Health Care and the Majestic Equality of the Law
“The law, in its majestic equality, forbids the rich and the poor alike to sleep under bridges, to beg in the streets, and to steal bread.”
The Supreme Court heard arguments this week on the constitutionality of the Patient Protection and Affordable Care Act, and it doesn’t look good for Obamacare. The received wisdom is that the law has the votes of four liberal justices, with only two other justices in play, and both of them sounded pretty skeptical in court this week
The central issue is the constitutionality of the individual mandate – the provision of the law that requires most Americans who don’t otherwise have health insurance to buy it. It has long been accepted that Congress has the constitutional authority to regulate interstate commerce, and it has long been accepted that Congress has the constitutional authority to regulate health care.
The only question is whether Congress has the right to require the purchase of health insurance. The conservative argument is that requiring the purchase of health insurance is not the regulation of existing commerce, but is instead the creation of new commerce for the purpose of regulating it. The liberal argument has been that people without health insurance are in fact participating in commerce – when they are injured or sick, they will get some measure of health care, it just won’t be covered by insurance.
Before addressing this issue head-on, I have two side observations. First, the constitutional issue is a question of federal power specifically, not a question of government power generally. No one seriously questions the power of a state to mandate the purchase of health insurance – as, in fact, Massachusetts did under Governor Mitt Romney.
Second, conservatives have rallied their faithful to the anti-mandate cause by an appeal to “liberty,” but this is a truly peculiar liberty. The “liberty” in question is highly theoretical precisely because there is no question that states can mandate insurance coverage. A right to be free of a federal mandate yet subject to an identical state mandate is a pretty useless right. And the “liberty” in question is dubious because, as between those who can afford health care and those who can’t, it is mostly those who can’t afford it who will exercise their liberty not to buy it. In other words, to paraphrase Anatole France, if the conservatives have their way, the law in its majestic equality will allow the rich and poor alike to make do without health insurance.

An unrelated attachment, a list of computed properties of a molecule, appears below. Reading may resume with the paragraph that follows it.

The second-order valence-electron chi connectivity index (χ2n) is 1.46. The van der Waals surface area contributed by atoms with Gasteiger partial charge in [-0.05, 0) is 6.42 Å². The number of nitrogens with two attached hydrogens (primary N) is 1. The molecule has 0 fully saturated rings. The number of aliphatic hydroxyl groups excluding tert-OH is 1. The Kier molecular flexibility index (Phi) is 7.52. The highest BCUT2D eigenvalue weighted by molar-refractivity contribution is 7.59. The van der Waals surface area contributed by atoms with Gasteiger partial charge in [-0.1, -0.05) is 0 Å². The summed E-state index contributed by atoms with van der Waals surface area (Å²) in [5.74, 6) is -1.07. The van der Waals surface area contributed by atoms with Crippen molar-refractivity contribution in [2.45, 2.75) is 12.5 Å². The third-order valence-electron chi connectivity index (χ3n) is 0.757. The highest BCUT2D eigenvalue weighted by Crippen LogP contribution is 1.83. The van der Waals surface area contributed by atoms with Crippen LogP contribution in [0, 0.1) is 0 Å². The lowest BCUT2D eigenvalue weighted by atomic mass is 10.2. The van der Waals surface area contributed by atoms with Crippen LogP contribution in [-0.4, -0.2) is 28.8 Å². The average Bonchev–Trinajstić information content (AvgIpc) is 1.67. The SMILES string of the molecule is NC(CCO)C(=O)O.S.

I’m not prepared to argue that there is no difference at all between regulating commerce that already exists and requiring everyone to engage in a specific mode of commerce – here, health insurance. But I am prepared to argue that the analogies offered up by the anti-Obamacare lawyers and justices are inapt to the point of farce. There is no similarity at all, for instance, between requiring someone to buy health insurance and requiring her to buy broccoli.
Broccoli is a finite good, and therefore works on the law of supply and demand. If more people buy broccoli, the price goes up; if people buy less broccoli, the price goes down.
The insurance market is fundamentally different. Insurance is not a finite good, so it doesn’t respond the same way to the law of supply and demand. On the contrary, insurance is priced according to the spread of the risk – broader insurance coverage spreads the risk and lowers the price of coverage; less coverage concentrates the risk and increases the price of coverage.
Insurance for health care costs less than health care itself because not everyone needs health care at any given time, or in any given amount. If only one person bought health insurance, the premiums would be pretty much the same as the cost of health care itself. But when a whole bunch of people buy health insurance, as long as all of them don’t get sick at the same time, each one pays less than each would pay if that person became sick. Health insurance costs the least if everyone buys it.
Paul Krugman characteristically cut through the obfuscation this week: “When people choose not to buy broccoli, they don’t make broccoli unavailable to those who want it. But when people don’t buy health insurance until they get sick — which is what happens in the absence of a mandate — the resulting worsening of the risk pool makes insurance more expensive, and often unaffordable, for those who remain.”
Krugman also characteristically pointed out the hypocrisy of conservatives on this issue. There are two ways to get to universal health care: government-provided, tax-funded health insurance, like Medicare and Medicaid; or government-mandated purchase of private health insurance. The former has traditionally been favored by liberals; the latter by conservatives. Following the post-2008 pattern, however, if President Obama adopts a conservative policy preference, conservatives are against it. To that effect, Krugman quoted the estimable conservative Charles Fried, solicitor general in the Reagan Administration: “I’ve never understood why regulating by making people go buy something is somehow more intrusive than regulating by making them pay taxes and then giving it to them.”
There is room for some hope. Many Supreme Court observers felt that Justices Kennedy and Roberts were genuinely looking for some articulable principle that would allow the federal government to mandate the purchase of health insurance without allowing the federal government to mandate the purchase of any old thing, like broccoli. The Krugman Distinction amply does the trick. The four liberal justices, and their law clerks, are very smart, and can be counted on to make the argument. The question is whether the observers who think that Kennedy and Roberts will listen are right.